A furious Brett Kavanaugh portrayed himself as a victim in angrily refuting multiple sexual assault allegations against him at a Senate hearing last week, blaming the accusations on an orchestrated effort “on behalf of the Clintons” and others seeking to derail his Supreme Court nomination.
Asked about those claims Tuesday at an ideas festival in Washington hosted by The Atlantic, Hillary Clinton laughed uproariously.
“I mean, really. Yes, it deserves a lot of laughter,” she said.
She then joked that such a conspiracy would have taken a lot of work. “It would have had to have happened starting 36 years ago,” she said, given that the assault accusation that prompted Thursday’s highly charged Senate Judiciary Committee hearing allegedly occurred in the early 1980s.
“That seems a stretch, even for the vast right-wing conspiracy stories about me,” she said.
Although Kavanaugh was only thrust into the national spotlight when President Donald Trump tabbed him to fill a Supreme Court vacancy, the nominee long has been known as a foe of Clinton and her husband, former President Bill Clinton. Kavanaugh was one of the more aggressive members of the special counsel team whose investigations led to Bill Clinton’s impeachment in the late 1990s.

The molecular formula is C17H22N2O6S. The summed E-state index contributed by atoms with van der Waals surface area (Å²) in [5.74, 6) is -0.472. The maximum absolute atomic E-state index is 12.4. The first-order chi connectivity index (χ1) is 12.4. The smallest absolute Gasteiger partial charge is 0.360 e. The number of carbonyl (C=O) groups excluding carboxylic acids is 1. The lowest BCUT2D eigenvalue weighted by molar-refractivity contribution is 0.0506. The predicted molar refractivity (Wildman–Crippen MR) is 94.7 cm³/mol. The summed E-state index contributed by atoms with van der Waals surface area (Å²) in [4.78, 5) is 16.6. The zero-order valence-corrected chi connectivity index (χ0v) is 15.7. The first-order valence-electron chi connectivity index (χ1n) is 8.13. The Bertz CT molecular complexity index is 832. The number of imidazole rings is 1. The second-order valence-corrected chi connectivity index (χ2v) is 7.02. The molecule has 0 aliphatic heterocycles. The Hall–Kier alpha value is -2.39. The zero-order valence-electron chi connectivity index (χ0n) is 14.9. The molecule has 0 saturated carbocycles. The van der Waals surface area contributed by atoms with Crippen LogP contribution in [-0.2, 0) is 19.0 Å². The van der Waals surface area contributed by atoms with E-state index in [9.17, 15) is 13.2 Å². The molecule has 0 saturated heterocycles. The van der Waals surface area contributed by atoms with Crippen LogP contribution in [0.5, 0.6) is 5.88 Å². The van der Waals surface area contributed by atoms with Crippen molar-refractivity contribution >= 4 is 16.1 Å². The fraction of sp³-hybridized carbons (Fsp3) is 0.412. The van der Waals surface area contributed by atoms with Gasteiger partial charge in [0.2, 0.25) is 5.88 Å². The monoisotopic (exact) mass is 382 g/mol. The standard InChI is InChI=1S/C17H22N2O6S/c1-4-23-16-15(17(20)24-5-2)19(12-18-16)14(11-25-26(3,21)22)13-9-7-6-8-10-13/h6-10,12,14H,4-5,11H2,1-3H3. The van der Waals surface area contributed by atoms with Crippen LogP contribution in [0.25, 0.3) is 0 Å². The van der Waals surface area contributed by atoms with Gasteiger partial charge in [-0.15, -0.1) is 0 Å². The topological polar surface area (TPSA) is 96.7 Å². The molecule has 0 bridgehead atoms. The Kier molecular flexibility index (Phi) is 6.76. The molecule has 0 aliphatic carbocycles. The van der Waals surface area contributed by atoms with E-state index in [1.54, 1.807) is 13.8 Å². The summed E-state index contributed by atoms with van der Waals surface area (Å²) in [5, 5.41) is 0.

During her Tuesday appearance, Hillary Clinton praised Christine Blasey Ford for coming forward with her accusation that Kavanaugh sexually assaulted her when they were teenagers, calling her testimony “very credible.”
“Why would anybody put themselves through this if they did not believe that they had important information?” Clinton asked.
After Blasey’s allegation became public, claims of inappropriate behavior by Kavanaugh during his youth surfaced from two other women.
Clinton, commenting on Kavanaugh’s belligerent committee testimony, said that she found it “unconvincing” and “quite out of bounds.” The former secretary of state quipped that she would know, “as someone who has testified under difficult circumstances.”
“You never were so emotional,” moderator Jeffrey Goldberg said.
“Look, for 11 hours, you couldn’t have been,” Clinton said, referring to her marathon 2015 appearance before a House committee focused on the 2012 terrorist attack on a U.S. diplomatic compound in Benghazi, Libya, that claimed the lives of four Americans.
Goldberg also pressed Clinton on whether Trump, who surprised most political analysts by defeating her in the 2016 White House race, should be considered a racist.
“I think he has thrown his lot in with many people and groups whose stated objective is white nationalism, white supremacy,” she said. She cited his widely criticized response to the deadly violence that erupted at last year’s white supremacist rally in Charlottesville, Virginia, “as one of the most troubling episodes of this presidency.”
“What he’s doing is broader,” she added, when asked a second time whether Trump is racist. “He has been racist, sexist, Islamophobic, anti-LGBTQ. There’s a long list.”